Chennai and Tamil Nadu
‘Sheer hard work has brought us this far’
AIR has played a significant role in our progress. We have performed at several landmark events, thus reaching the public.
Saroja and Lalitha — singers who were among the first to perform in pairs. The concert circuit, these days, is dotted with several duos but the Bombay Sisters, as they are popularly known, are special and have retained their charm. Showered with accolades and awards, the two are much sought after musicians known for their adherence to patanthara and unswerving values. So what makes them tick? Excerpts from an interview:
How did it all begin?
We were five sisters. The eldest one, Sethu, along with a cousin Lalitha, used to perform at local temples in Bombay. As a six-year-old, I was inspired by their singing and used to join them. Then, I started learning from Sethu. Music lessons were going on simultaneously as we finished our SSC and then moved down to Madras. My father Chidambara Iyer was determined to make me a professional performer.
Younger sister Lalitha joined me later. Father, however, did not know how to promote us. But he pushed us to the point of excellence and it happened. Divine will surely that out of five two should make it. We earned our degrees through distance education of the Delhi University. Getting to hear vidwans such as MS, DKP, MLV, Semmangudi in their prime, whenever they came to Bombay, added to the learning.
Was Lalitha a little reluctant?
Our family moved down from Bombay, only to develop my music talent. I was awarded the Government of India scholarship and started learning from Musiri Subramania Iyer.
Lalitha never wanted to make music her career. Her dream was to become an English teacher. I virtually had to cajole and coax her into music. At the Central College of Carnatic music, Musiri identified my talent and offered me special training at his house.
Gradually, Lalitha who played the tambura, joined us and there was no looking back. Our plan to return to Bombay was shelved. Lalitha too won the Central Government scholarship to pursue music. We used stay in Mylapore Apparswamy Koil Street then.
Chandrasekar, who was the elder brother of music critic NMN, heard us and asked father whether we would be interested in performing a kutcheri. We accepted his offer and that was our first performance, at the Mouna Swamigal Madam, Ambattur, on the occasion of the installation of the Navagraha shrine.
The Swamigal blessed us and wrote on a piece of paper that we would be known as Bombay Sisters.
We were slated to perform in the junior slot which was to be followed by Madurai Mani Iyer’s concert at a sabha. He fell ill and could not perform. He had asked the organisers to move our concert to his slot.
Vidwans those days were so large hearted. We still cherish that moment. After that, concert offers came pouring in. But success did not come on a platter. Nothing but hard work has brought this far.
All India Radio helped us scale great heights. AIR, in fact, has been a partner in our progress. For instance, we sang the first concert when Semmangudi inaugurated the FM station in Chennai. Ours was also the first semi-classical concert to be relayed when Rajiv Gandhi inaugurated the National band of AIR.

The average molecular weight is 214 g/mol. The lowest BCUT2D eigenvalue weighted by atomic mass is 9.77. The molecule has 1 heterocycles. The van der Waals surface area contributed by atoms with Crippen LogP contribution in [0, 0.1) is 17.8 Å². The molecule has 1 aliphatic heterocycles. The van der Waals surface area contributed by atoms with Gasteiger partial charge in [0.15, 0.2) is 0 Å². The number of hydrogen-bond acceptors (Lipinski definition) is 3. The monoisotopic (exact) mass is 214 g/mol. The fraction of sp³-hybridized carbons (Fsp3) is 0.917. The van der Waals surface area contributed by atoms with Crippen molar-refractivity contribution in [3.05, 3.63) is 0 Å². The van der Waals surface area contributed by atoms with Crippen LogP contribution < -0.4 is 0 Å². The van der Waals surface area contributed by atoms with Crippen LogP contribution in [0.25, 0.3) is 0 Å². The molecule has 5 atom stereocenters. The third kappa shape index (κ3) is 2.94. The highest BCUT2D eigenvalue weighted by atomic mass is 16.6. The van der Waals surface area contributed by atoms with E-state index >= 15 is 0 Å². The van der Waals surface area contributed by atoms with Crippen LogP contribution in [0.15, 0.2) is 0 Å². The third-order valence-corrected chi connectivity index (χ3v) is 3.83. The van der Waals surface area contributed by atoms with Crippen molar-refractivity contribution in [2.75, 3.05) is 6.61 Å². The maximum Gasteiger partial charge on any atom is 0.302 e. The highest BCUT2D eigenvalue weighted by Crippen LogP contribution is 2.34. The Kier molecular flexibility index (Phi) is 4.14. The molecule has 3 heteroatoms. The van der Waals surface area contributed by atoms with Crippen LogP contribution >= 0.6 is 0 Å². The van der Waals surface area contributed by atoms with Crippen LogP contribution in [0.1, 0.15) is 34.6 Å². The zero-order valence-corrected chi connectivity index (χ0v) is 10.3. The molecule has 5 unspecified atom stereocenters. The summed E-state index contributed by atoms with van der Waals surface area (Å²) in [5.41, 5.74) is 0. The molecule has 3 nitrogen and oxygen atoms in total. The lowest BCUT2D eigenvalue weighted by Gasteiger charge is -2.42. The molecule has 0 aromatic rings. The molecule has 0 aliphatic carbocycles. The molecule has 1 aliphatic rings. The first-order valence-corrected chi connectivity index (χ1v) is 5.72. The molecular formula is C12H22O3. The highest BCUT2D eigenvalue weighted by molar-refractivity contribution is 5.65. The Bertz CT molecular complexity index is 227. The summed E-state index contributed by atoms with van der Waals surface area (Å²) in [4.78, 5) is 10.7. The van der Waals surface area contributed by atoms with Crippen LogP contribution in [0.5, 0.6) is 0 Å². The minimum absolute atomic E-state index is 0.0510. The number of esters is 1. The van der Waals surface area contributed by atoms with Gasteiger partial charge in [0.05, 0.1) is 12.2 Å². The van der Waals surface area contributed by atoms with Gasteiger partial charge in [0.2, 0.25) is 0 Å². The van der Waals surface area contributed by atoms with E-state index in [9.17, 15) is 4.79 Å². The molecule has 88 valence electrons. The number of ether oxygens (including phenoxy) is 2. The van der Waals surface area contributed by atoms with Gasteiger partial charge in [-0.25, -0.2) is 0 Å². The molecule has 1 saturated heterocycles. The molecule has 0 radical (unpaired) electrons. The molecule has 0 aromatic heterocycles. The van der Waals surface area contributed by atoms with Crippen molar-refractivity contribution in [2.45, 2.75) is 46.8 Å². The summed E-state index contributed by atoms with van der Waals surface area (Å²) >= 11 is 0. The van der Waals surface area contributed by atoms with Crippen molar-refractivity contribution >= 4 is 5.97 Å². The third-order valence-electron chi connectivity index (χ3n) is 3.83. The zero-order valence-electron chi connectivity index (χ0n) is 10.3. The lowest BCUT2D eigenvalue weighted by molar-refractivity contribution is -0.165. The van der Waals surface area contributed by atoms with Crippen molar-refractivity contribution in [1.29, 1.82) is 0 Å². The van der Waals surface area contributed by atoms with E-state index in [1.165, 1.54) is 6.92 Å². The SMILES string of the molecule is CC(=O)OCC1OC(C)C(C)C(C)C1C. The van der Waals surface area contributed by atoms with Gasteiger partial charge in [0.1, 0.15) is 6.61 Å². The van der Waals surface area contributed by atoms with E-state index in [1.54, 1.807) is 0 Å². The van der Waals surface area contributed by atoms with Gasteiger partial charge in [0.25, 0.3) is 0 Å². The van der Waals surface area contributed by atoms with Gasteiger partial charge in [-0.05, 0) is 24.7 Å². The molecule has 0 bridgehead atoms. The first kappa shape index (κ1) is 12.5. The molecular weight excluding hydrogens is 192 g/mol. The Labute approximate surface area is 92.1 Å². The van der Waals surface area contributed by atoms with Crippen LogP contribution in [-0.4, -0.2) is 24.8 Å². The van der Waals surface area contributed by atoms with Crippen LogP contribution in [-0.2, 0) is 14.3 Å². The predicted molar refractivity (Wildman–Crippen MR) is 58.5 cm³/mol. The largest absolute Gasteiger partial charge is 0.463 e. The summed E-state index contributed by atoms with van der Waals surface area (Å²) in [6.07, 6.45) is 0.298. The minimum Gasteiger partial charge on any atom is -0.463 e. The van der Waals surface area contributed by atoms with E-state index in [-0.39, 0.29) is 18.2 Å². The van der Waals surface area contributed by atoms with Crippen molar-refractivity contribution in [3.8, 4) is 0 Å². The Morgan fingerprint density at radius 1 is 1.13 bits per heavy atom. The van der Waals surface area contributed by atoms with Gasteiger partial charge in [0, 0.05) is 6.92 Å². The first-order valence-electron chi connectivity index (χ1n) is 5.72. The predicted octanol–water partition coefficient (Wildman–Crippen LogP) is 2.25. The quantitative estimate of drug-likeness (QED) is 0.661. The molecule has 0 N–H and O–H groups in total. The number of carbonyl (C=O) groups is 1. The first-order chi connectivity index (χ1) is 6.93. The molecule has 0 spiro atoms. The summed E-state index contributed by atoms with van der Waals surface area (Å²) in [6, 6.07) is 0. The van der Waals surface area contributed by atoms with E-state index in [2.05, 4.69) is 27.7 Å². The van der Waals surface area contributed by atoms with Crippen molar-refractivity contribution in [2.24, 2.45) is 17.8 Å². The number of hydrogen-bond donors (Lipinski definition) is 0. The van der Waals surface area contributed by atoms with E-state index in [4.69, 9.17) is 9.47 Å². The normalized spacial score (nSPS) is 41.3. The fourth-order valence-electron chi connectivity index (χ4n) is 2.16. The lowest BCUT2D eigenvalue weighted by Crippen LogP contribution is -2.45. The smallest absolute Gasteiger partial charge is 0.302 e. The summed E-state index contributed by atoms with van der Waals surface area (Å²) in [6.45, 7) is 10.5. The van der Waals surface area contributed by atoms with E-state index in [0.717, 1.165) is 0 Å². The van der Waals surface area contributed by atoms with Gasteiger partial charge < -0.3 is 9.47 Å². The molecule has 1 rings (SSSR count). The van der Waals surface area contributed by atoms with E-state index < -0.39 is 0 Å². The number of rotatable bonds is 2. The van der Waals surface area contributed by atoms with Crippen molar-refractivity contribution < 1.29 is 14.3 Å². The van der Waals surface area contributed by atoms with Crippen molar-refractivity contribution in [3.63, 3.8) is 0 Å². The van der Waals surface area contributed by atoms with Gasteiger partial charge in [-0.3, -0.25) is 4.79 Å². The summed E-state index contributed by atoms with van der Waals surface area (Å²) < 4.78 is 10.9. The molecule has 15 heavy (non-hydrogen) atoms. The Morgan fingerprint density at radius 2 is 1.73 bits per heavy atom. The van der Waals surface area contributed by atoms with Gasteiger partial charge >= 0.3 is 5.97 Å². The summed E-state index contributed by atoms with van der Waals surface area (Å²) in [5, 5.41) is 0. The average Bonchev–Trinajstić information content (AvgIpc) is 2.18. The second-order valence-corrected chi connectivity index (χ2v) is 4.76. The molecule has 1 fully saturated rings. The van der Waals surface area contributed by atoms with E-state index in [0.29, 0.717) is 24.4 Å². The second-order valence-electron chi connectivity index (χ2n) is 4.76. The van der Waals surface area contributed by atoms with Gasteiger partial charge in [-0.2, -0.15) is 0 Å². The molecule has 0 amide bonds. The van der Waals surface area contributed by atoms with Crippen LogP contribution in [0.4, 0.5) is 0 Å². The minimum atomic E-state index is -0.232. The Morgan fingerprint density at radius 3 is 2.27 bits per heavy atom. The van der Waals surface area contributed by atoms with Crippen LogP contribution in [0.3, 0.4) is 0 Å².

We were also chosen to sing Arunagirnathar’s Tiruppugazh from a classical musician’s point of view during his centenary celebrations. We rendered Surdas’s bhajans as vidwans from South India on another occasion.
Fusion and jugalbandi…
Well, that’s not our cup of tea.
We used to visit the Kanchi Math regularly. On one such occasion recently, Periyaval conferred on us the status of the Math’s ‘Asthana Vidhushis’. We are the first women artistes to receive this coveted honour. It is a blessing. We have won other awards too, noteworthy among them being ‘Kalaimamani’ in 1992 and ‘Sangeet Natak Akademi’ award in 2005.
Training under T.K.Govinda Rao...
He was more than a guru. We knew him even during our days with Musiri. His energy was unbelievable. He could go on teaching for hours and remain fresh when we as students would be yearning for a break. And he was so persevering. He wouldn’t be satisfied until we got even the minute inflection perfectly.
We had quite a few. But they either got married or left on job assignments. We are busy with our concerts. May be we’ll take up teaching after a few more years.
We owe it to our father, who sowed the seed. Our husbands who have given tremendous support. And the way we have been mutually helpful to each other, in planning concert schedules and practice sessions.
Our rehearsals at our parents’ place until mother’s demise… There have been days when we have travelled even by lorry to catch up with the next day’s concert. All that looks so far away now but it was never easy.
Today, it is more a sukhanubhavam approach. Age is slowly catching up and our wish is to sing as long as our rasikas want us to.
Send this article to Friends by
Chennai and Tamil Nadu